In a place very much off the beaten track for Japan travelers is a city linked to our subconscious mind – somewhere we have seen, but cannot easily place. That place is the city of Naruto, located in Tokushima Prefecture on the island region of Shikoku.

You may have seen the ancient wood-block print of the Naruto whirlpools by Utagawa Hiroshige. The image is rough and wild, as sea foam launches over craggy rocks while the water churns below. These Naruto Whirlpool circles are stamped in our minds.

Travelers arrive across the Naruto Kaikyo, the bridge that links Shikoku to Honshu © Naruto Sake Story

But it is here – in this land where tidal currents swirl, across a bridge that links it to the main island of Honshu, and only a few hours from Osaka and Kyoto – where a unique adventure of sight, sound, and taste come together.

A one-of-a-kind blend

The Naruto Sake Story is a community project spearheaded by Matsuura Sake Brewery of Naruto City, Tokushima. The impetus for this project was born from a deep-seated need to not only share the incredibly rich natural and cultural environs of the region, but also its flavors of food and sake (rice wine), and in the company of the people who live, work, and celebrate life here. Naruto is a warm place, where art, food, sake, people, history, craftsmanship, and spirituality blend. It is here where a special journey to deep Japan can take place.

The story is best understood as a sequence of scenes, contexts where you might find yourself and discover not only the range of subtle and unique flavors of sake in your cup, but also submerse yourself in the cultural and historic mosaic around you.

Breathe the fresh clean air of rural Japan. Watch the local trains rumble though renkon (lotus root) fields. © Naruto Sake Story

Near the Matsuura Sake Brewery is Ryouzenji Temple. This is the first temple of 88 that make up the fabled Shikoku Henro Pilgrimage. Pilgrims wearing conical straw hats and clad in white from head to foot begin their long journey from here as they follow in the footsteps of the Buddhist Saint, Kukai. You can hear them chant the Heart Sutra and smell the incense.

The rice grown for sake that is brewed in this story comes by nearby fields, where the water is pristine and the earth is rich. Rice fields are meticulously tended and home to the Oriental stork, called kounotori in Japanese. This beautiful bird was once extinct in Japan, but over the years it has been carefully reintroduced and is now flourishing.

A tradition of craftsmanship

Visitors might also like to try their hand at indigo dyeing, at a local studio. Awa-Ai is the word for the dyed products, and the process of dyeing is called ai-zome. In English it’s known as ‘Japan Blue.’ Or give the potter’s wheel a try and design a unique Japanese treasure at the nearby Otani Pottery Factories. Local masters will guide your hands as you make your own creation.

From whirlpools to temples and holy pilgrimage, to nature and to art, visitors to the Naruto Sake Story may now have their hearts and minds prepared for a journey deep inside the quiet world of sake brewing. It is here where luggage and cares may be put aside, and where you may step into the secret spaces of the Matsuura Sake Brewery and see how this native elixir of Japan is made.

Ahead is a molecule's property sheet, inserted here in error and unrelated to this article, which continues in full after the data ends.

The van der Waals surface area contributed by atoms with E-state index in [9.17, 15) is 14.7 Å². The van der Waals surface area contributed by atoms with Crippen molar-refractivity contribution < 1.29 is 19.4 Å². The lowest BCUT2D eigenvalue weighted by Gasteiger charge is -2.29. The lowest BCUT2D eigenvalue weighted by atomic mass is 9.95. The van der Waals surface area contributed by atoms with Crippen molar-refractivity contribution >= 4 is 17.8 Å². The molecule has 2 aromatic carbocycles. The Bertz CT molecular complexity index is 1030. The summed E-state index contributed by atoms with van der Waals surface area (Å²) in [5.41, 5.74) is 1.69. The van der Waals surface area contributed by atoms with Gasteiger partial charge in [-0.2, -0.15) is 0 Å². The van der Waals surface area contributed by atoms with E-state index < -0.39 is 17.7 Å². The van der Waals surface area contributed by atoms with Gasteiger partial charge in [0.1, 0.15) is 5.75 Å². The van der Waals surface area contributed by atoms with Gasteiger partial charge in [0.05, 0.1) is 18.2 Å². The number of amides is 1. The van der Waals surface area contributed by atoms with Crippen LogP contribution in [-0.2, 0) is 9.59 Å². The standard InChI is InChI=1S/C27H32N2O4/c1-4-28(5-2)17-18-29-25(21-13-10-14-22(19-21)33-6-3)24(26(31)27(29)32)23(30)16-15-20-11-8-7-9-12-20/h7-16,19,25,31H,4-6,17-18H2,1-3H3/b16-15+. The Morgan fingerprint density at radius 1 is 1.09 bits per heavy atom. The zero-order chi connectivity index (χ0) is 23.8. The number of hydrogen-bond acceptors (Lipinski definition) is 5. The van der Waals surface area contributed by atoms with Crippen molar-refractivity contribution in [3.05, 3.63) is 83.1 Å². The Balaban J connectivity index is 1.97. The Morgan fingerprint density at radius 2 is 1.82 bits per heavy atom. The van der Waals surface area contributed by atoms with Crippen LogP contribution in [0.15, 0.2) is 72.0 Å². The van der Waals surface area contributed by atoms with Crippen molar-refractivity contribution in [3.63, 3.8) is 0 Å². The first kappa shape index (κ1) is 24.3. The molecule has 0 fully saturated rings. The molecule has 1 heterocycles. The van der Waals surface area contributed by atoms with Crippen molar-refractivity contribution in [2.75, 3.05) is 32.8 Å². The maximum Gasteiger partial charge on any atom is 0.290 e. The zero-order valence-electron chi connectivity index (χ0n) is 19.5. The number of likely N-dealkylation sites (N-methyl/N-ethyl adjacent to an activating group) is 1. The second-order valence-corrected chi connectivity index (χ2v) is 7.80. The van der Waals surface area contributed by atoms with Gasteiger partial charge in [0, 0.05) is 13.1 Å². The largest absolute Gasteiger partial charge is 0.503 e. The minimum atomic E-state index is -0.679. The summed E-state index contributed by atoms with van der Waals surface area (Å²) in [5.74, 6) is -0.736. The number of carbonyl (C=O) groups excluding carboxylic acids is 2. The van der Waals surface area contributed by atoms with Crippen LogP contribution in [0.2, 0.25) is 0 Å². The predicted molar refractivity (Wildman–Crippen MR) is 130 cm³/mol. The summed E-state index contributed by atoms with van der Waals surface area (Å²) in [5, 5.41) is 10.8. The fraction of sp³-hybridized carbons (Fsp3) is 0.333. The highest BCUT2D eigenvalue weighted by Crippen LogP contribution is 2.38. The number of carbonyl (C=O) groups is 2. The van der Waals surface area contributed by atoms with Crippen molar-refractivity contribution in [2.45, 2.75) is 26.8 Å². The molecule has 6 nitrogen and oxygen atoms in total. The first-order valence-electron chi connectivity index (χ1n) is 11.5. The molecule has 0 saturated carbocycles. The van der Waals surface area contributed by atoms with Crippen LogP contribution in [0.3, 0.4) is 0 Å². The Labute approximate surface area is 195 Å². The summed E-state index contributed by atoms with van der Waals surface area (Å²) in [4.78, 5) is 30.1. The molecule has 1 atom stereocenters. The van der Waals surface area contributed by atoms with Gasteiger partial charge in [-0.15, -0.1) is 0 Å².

Visitors can come deep inside the Buddhist Temple, Tourin-in. The Deputy Abbot, Isshin, prays below. © Naruto Sake Story

Inside the sake brewery, in the midst of master sake brewers called toji, you can see how the simple rice of the field is transformed into sake in the cup. The rice is carefully milled to perfection, then washed and steamed until it is pristine. Then the rice is ready for the introduction of koji, a fungus known as aspergylus oryzae which can saccharify rice as it breaks down complex carbohydrates (like rice starch) into simple sugars.

From there the sake begins to grow. After a few days, yeasts and spring water are introduced. The yeast produces alcohol, the temperature increases, and bubbles come to the surface. From there the materials are placed in larger vats and water and more rice are added. The sake is mixed and checked frequently. Later comes the pressing, filtration, and lastly, the bottling.

Loving attention

From start to finish, the sake masters of Matsuura Sake Brewery watch their sake grow and take form, and with a maternal love they develop it into a fantastic range of different flavors and textures, complete with a wide palate of smells and aftertastes. Sake brewing is where science and technology meet art, instinct, and intuition. It is both magical and measured, and you are welcome to bear witness with all your senses.

Once you have seen and smelled where and how sake comes into being, you must come and sit at the table and experience the very summit of what a sake adventure is about. Before you will be a range of different cuisines – things you may know, and things you may have only heard of. Sake is best served with many things, and it is here where attention to detail, pauses between mouthfuls, and a moment to breathe in the aromas and flavors are met– sake with sushi and seafood; sake with vegetables and pickles of many sorts; sake with grilled meat; sake with flavors both salty and sour; and sake alone.

President Motoko Matsuura, of the Matsuura Sake Brewery, welcomes you to the Naruto Sake Story © Naruto Sake Story

And there is more: sake with fruit, with citrus, and even ice cream. Sake is no longer the drink served in thimble sized cups, of old men looking out into a garden from their verandas while wearing kimono. Sake is a delight to the tastebuds that flows through and around an astonishing range of cuisine. It is the perfect companion to dining, and to making new friends from the other side of the world.

This is the Naruto Sake Story.

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